Choosing a title for this post was difficult because it brings out that arguing presupposes an immaterial reason. But what is presupposed is not some demi-god who guides human thought towards some goal it has.
I offer an overview of the realities presupposed when people present arguments; especially arguments that some moral claim is correct. This list, which is inevitably partial because of the complexity of human thinking, is part of the defense of arguments for an objective moral order.
It must be admitted immediately that the thinking presupposed by arguing is weird to those who hold that the only realities are items which can be referred to here and now. But this nominalism can be dismissed because thinking itself is weird for nominalists who nonetheless think that nominalism is true.
First what is presupposed about thinking? There is the thinking of individuals. There is also collective thinking, e.g. The opinion of Ohio about Trump on Oct. 2, 2020. In addition to the many collective thinking groups there is common collective thinking which is operative in all individual and collective thinking. This common collective thinking is human reason. Reason is that complex of cognitive abilities, attitudes, emotions and mechanical skills by virtue of which sapiens is added to homo for our species name. I suppose that some might prefer to call this simply human intelligence. But because this common thinking, or reasoning capacity, includes the laws of logic and semantic rules, I still call it reason.
So, arguing presupposes the reality of reason. But what is this reason? I offer some observations about what reason is and, importantly, what reason is not.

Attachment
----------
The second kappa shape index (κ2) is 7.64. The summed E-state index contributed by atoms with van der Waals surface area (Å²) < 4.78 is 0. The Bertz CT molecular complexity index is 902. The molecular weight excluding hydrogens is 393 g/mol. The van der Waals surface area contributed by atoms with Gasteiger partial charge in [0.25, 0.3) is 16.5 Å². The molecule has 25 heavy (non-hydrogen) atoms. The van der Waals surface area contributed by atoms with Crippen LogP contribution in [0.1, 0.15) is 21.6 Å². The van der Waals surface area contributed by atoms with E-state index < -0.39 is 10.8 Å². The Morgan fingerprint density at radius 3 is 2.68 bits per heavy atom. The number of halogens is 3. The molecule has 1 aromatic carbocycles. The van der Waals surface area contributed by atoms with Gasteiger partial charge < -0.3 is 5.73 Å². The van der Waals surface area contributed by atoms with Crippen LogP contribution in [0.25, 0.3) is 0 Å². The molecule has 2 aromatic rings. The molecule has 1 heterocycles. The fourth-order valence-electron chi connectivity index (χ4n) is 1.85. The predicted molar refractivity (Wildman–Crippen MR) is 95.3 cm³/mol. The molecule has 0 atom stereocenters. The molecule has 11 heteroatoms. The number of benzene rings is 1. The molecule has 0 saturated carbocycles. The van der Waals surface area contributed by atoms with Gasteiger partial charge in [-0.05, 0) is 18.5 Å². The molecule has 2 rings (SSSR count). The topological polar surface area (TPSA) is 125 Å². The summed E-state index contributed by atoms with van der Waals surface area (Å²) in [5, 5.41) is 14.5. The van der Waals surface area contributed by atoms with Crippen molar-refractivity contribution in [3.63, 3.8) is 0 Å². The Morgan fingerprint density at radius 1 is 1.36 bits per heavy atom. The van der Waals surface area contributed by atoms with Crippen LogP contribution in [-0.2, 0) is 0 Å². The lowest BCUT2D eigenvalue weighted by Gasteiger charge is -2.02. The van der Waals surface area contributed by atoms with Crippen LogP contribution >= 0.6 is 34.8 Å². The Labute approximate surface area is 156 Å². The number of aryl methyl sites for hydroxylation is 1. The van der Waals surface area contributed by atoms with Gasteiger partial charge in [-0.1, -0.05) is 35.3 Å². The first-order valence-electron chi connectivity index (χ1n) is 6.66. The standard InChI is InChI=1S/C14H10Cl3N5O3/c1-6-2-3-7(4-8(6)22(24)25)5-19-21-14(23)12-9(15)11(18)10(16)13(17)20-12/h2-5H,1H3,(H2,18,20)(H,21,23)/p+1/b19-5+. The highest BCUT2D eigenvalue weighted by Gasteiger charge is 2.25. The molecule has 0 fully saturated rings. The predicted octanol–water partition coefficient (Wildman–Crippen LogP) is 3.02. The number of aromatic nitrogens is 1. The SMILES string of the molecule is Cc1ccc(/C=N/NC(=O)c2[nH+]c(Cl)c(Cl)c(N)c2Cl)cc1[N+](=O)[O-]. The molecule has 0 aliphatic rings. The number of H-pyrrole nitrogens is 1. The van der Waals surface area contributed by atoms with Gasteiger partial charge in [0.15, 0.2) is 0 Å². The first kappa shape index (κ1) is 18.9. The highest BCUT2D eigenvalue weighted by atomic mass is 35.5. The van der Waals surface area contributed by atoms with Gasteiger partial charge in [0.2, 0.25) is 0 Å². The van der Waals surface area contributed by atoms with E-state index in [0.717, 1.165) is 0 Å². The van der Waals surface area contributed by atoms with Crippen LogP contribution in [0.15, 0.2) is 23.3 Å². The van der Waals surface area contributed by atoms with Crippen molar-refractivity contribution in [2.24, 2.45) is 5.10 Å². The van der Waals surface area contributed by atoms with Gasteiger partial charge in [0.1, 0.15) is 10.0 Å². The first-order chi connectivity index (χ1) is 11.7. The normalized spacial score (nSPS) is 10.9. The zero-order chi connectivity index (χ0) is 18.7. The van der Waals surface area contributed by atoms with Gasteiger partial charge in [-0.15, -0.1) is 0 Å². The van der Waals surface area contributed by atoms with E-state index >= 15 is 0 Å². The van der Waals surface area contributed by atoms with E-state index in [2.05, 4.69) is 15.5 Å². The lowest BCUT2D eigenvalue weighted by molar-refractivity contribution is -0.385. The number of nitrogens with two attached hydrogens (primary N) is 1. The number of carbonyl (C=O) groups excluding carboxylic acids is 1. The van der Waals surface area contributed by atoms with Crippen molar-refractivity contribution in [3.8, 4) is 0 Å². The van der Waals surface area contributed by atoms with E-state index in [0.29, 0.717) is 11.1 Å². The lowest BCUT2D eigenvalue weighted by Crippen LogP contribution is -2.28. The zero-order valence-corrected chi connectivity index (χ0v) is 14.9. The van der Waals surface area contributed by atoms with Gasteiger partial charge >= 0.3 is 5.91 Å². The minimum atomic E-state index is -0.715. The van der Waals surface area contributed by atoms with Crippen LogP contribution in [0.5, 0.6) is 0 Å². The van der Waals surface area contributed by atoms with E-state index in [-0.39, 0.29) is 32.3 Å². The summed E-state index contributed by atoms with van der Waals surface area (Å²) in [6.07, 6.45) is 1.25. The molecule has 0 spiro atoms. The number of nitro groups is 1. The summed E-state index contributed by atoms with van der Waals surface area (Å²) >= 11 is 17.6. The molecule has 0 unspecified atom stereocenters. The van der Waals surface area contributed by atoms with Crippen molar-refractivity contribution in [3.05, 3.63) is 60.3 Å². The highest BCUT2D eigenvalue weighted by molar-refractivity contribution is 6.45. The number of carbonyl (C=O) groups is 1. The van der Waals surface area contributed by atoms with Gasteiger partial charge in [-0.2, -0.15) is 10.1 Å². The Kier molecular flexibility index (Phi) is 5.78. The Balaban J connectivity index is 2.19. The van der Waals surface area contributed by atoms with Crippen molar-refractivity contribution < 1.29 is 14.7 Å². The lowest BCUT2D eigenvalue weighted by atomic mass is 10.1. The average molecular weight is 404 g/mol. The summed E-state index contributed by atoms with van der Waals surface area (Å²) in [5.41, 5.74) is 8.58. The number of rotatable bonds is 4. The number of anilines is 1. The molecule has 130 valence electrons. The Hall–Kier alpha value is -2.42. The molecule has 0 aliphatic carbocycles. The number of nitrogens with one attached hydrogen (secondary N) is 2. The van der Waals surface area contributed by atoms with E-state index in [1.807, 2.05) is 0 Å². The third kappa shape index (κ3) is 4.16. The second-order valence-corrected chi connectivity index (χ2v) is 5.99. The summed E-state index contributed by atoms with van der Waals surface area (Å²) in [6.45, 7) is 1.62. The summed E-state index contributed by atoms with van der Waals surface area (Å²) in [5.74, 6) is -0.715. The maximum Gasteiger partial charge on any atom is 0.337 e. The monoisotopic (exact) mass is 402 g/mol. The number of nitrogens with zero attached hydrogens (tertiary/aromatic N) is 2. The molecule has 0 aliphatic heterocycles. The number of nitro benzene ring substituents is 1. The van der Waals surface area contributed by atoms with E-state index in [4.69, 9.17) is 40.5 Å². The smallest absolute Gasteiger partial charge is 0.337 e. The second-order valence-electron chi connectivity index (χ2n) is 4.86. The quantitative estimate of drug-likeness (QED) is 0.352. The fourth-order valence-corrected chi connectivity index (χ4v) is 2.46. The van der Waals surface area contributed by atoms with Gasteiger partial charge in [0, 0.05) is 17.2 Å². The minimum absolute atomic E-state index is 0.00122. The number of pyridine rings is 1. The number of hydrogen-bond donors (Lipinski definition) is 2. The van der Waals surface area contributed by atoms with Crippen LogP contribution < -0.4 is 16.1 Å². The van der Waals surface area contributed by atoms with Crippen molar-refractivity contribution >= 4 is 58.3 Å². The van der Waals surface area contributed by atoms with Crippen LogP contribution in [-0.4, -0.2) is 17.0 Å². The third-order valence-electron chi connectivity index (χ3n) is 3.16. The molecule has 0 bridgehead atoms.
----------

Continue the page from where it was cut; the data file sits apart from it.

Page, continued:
Reason is not the thinking of any individual or any specific collective thinking although in any individual or collective thinking reason is used. In the thinking of individuals and collectives, reason has a normative use. Individuals and collectives can think about their thinking. Hence, we can talk of individual and collective consciousnesses. Thinking about thinking is reflective thinking. As a result humans have discovered, and continually re-discover, obstacles to a special type of reflective thinking. This special type of reflective thinking is thinking that a claim we make is true or that a norm we proclaim is right. (Note that it is being presupposed that concepts of true and right are used in our thinking.)
Rules for avoiding these obstacles to thinking a claim to be true or a norm to be correct are rules of logic and mathematics. We can, and do, think illogically and contrary to mathematics. But we cannot think of such thinking as being correct. We can misleadingly assert that reason tells us that we cannot think of inconsistencies being true. This is in misleading because it leads us to think that reason is an authoritative thinking similar to the collective thinking of a group such as legislature of court. Also reason includes fundamental rules for speaking such as how to use tenses and for my purposes how to use language to express morality.
But reason is not the thinking of any individual or group. We can try to find out the thoughts and plans of individuals and groups We cannot clearly think of trying to find out the thoughts and plans of reason, viz., intelligence.
No strength is added to an argument by claiming that reason supports it. Reason is used in any argument because thinking is used. But the strength of the argument has to come from what is presented in the argument without violating rules of reason.
Admittedly, the giving of arguments makes a presupposition of the reality of reason contrary to an unreflective common sense which holds that only material items which can be referred to as here and now are real. However, reason presupposed for argument is not any type of demi-god simply by virtue of being immaterial.
Let me put these results in terms of ontology. The immanent ontology for arguing includes immaterial realities which have intentions, purposes, normativity and have a common normative core. Despite being immaterial, they are very ordinary realities. However, some, when we move to the transcendent ontology for these realities, may see them in a different light.
My next post is on the transcendent ontology of moral thinking. Even if the immanent ontology of moral arguments contains only human intelligence, the transcendent ontology of moral arguments may warrant calling an authoritative morality a divine command morality.